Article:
“In order to get full coverage, we will have to accept several close clearances between both the OBSS-RCC. Minimum clearance between the OBSS and RCC is expected to be 42 inches with several good available views (RSC, RMS Elbow, etc). These tight clearances require the stbd survey be heavily segmented, with several pause points with LDRI pan/tilt reconfigs as well as a few places where data is taken via a pan/tilt survey.”

Once the Starboard wing survey is complete, clearances for the two additional elements of inspections – the Port Wing and the Nose Cap – are far less restricted.

“NOSE and PORT Surveys: In the survey, the OBSS ‘wraps’ around the front of the vehicle and requires less than 5 ft clearance to completely survey the stbd side of the nose cap. The port survey requires less than 5 ft clearance to the port PLBD for some upper RCC surfaces.”

With the final plan to be sent up to the crew to allow for training briefs – which included CGI videos of the projected paths the SRMS and OBSS will take – other considerations include the attitude of the ISS during the surveys, due to the potential of LDRI shutdowns caused by the sun shining into the sensor.

The LDRI (Laser Dynamic Range Imager) is one of the stars of the OBSS sensor suite, and was involved in the earlier Focused Inspection evaluation on the small area of damage on Endeavour’s belly.

Incidentally, the LDRI raised the latest issue at the Mission Evaluation Room (MER), cited as “MER-11: LDRI Mode Timers Not Incrementing”.

“STS-134 LDRI Mode Timers: Noticed on GMT 144 that LDRI mode timers did not increment as expected. Nominally Mode 2 timer should be accumulating at least 24 hours each day. During the last mode check (GMT 144:16:14-144:16:20) the delta operational hours for all modes was 1.04 hours. Mode 2 Timer should have increased almost 42 hours,” noted a JSC Engineering presentation (L2).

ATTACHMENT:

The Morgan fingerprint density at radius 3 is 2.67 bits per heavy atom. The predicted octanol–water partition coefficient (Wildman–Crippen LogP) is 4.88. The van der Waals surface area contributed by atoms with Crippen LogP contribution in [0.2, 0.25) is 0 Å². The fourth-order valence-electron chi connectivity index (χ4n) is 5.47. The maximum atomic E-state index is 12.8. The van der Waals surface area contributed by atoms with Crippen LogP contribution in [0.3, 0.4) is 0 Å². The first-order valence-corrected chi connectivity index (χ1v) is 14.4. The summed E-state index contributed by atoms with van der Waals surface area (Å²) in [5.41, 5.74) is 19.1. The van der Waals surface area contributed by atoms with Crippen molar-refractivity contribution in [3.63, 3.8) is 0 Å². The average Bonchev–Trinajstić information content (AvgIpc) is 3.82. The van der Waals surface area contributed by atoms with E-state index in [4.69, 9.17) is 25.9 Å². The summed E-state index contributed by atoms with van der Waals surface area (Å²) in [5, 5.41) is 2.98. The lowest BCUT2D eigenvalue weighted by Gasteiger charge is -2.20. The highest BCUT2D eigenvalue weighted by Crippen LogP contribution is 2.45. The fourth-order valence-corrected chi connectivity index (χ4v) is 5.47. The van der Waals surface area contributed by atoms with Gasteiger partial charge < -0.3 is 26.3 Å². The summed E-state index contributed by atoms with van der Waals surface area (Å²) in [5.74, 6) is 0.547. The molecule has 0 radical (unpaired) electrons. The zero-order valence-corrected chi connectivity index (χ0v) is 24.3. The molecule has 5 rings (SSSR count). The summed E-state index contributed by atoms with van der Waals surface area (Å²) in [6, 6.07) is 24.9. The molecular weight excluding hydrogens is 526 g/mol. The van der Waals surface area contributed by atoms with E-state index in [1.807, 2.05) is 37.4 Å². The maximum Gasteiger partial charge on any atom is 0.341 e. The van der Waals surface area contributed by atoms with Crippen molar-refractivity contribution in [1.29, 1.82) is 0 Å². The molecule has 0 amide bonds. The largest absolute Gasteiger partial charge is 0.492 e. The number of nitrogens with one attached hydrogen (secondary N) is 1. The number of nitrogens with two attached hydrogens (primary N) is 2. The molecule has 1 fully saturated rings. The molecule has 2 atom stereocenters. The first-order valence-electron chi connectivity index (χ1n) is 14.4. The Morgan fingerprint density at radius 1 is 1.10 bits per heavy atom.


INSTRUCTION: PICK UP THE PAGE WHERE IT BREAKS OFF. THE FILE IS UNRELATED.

“Most likely cause is an inadvertent power cycle or left in Mode 1. If LDRI is in any Mode and abruptly loses power, then all those hours of usage in that Mode are lost. Further, when the LDRI is firsts powered on, it goes into Mode 1.

“Request to perform a test of the LDRI (emulating LDRI calibration) to aid in determining the impacts, if any, to the LDRI. Data processing under very tight turn around schedule (24 hrs) due to EVA 4.”

That test was carried out at noon (Central) on Wednesday, via commands on the ground, given the crew was sleeping.

The results are being evaluated in relation to any unlikely impacts to the work to handover the OBSS to the ISS and conduct work to install it as the Integrated Boom Assembly (IBA) – its new role after supporting shuttle.

A MER report (L2) noted that similar event occurred during STS-123, after the LDRI was left in Mode 6 for 56 hrs and it resulted in a latent image. Additionally, we did not get live flat field for late inspection. These compounded events resulted in a 5 hour delay in processing the data.”

EVA-4 will be the focus of Flight Day 12, which will involve Mike Fincke and Greg Chamitoff installing the OBSS at the Starboard 0/Starboard 1 truss interface, prior to swapping out of the OBSS grapple fixtures, retrieval of the Port 6 truss segment power and data grapple fixture, and release of retention systems on the Dextre spare robotic arm.

(Images via L2 presentations, videos and images. Extensive coverage is being provided on the news site, forum and L2 special sections – the latter of which is the world’s best front row seat to Shuttle missions. With specific and extensive flight day coverage, from interactive “one stop” FD live coverage in the open forum, to internal documentation, photos, videos and content in the specific L2 FD areas).